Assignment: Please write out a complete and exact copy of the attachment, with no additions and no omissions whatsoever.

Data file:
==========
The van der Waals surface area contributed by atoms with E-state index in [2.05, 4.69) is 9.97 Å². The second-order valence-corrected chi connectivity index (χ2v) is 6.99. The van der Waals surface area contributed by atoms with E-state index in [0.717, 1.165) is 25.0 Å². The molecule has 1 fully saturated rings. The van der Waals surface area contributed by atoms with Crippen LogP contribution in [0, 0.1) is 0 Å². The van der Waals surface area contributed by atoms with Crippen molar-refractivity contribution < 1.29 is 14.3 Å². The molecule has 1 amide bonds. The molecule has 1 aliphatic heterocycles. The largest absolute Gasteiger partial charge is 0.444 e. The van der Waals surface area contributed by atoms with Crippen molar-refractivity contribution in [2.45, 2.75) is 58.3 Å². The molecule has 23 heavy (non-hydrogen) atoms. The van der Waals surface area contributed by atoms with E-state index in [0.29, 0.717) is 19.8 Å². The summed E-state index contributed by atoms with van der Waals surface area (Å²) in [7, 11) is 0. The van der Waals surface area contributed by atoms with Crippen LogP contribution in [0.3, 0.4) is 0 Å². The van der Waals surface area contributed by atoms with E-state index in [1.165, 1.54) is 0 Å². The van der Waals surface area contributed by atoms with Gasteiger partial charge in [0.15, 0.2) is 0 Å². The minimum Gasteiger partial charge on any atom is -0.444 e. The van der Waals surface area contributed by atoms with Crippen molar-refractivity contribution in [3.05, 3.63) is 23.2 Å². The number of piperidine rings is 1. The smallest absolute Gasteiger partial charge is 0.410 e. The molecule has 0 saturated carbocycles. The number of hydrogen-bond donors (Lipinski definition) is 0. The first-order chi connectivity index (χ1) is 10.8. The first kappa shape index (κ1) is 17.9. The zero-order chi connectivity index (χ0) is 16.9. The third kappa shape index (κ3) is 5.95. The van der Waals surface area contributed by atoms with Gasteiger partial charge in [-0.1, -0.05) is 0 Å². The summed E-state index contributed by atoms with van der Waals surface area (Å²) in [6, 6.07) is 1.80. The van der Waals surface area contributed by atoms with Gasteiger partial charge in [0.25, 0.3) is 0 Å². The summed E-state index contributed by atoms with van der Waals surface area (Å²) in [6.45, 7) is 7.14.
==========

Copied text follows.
The van der Waals surface area contributed by atoms with E-state index in [2.05, 4.69) is 9.97 Å². The second-order valence-corrected chi connectivity index (χ2v) is 6.99. The van der Waals surface area contributed by atoms with E-state index in [0.717, 1.165) is 25.0 Å². The molecule has 1 fully saturated rings. The van der Waals surface area contributed by atoms with Crippen LogP contribution in [0, 0.1) is 0 Å². The van der Waals surface area contributed by atoms with Crippen molar-refractivity contribution < 1.29 is 14.3 Å². The molecule has 1 amide bonds. The molecule has 1 aliphatic heterocycles. The largest absolute Gasteiger partial charge is 0.444 e. The van der Waals surface area contributed by atoms with Crippen molar-refractivity contribution in [2.45, 2.75) is 58.3 Å². The molecule has 23 heavy (non-hydrogen) atoms. The van der Waals surface area contributed by atoms with E-state index in [0.29, 0.717) is 19.8 Å². The summed E-state index contributed by atoms with van der Waals surface area (Å²) in [7, 11) is 0. The van der Waals surface area contributed by atoms with Crippen LogP contribution in [0.3, 0.4) is 0 Å². The van der Waals surface area contributed by atoms with E-state index in [1.165, 1.54) is 0 Å². The van der Waals surface area contributed by atoms with Gasteiger partial charge in [0.15, 0.2) is 0 Å². The minimum Gasteiger partial charge on any atom is -0.444 e. The van der Waals surface area contributed by atoms with Crippen molar-refractivity contribution in [3.05, 3.63) is 23.2 Å². The number of piperidine rings is 1. The smallest absolute Gasteiger partial charge is 0.410 e. The molecule has 0 saturated carbocycles. The number of hydrogen-bond donors (Lipinski definition) is 0. The first-order chi connectivity index (χ1) is 10.8. The first kappa shape index (κ1) is 17.9. The zero-order chi connectivity index (χ0) is 16.9. The third kappa shape index (κ3) is 5.95. The van der Waals surface area contributed by atoms with Gasteiger partial charge in [-0.1, -0.05) is 0 Å². The summed E-state index contributed by atoms with van der Waals surface area (Å²) in [6, 6.07) is 1.80. The van der Waals surface area contributed by atoms with Gasteiger partial charge in [0.25, 0.3) is 0 Å². The summed E-state index contributed by atoms with van der Waals surface area (Å²) in [6.45, 7) is 7.14.